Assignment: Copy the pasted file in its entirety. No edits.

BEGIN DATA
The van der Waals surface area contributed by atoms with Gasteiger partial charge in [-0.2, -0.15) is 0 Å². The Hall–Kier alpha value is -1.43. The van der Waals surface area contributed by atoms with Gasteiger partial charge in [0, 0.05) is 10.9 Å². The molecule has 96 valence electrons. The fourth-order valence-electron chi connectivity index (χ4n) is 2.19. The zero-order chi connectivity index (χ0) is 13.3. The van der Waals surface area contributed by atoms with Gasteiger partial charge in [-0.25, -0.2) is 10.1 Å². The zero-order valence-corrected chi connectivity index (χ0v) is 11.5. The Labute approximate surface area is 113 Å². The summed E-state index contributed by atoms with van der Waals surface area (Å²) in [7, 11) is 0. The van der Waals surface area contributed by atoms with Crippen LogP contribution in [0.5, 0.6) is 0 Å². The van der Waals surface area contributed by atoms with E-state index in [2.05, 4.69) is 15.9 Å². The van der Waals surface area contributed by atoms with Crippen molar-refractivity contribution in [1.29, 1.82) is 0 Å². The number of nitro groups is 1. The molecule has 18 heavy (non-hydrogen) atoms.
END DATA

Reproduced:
The van der Waals surface area contributed by atoms with Gasteiger partial charge in [-0.2, -0.15) is 0 Å². The Hall–Kier alpha value is -1.43. The van der Waals surface area contributed by atoms with Gasteiger partial charge in [0, 0.05) is 10.9 Å². The molecule has 96 valence electrons. The fourth-order valence-electron chi connectivity index (χ4n) is 2.19. The zero-order chi connectivity index (χ0) is 13.3. The van der Waals surface area contributed by atoms with Gasteiger partial charge in [-0.25, -0.2) is 10.1 Å². The zero-order valence-corrected chi connectivity index (χ0v) is 11.5. The Labute approximate surface area is 113 Å². The summed E-state index contributed by atoms with van der Waals surface area (Å²) in [7, 11) is 0. The van der Waals surface area contributed by atoms with Crippen LogP contribution in [0.5, 0.6) is 0 Å². The van der Waals surface area contributed by atoms with E-state index in [2.05, 4.69) is 15.9 Å². The van der Waals surface area contributed by atoms with Crippen molar-refractivity contribution in [1.29, 1.82) is 0 Å². The number of nitro groups is 1. The molecule has 18 heavy (non-hydrogen) atoms.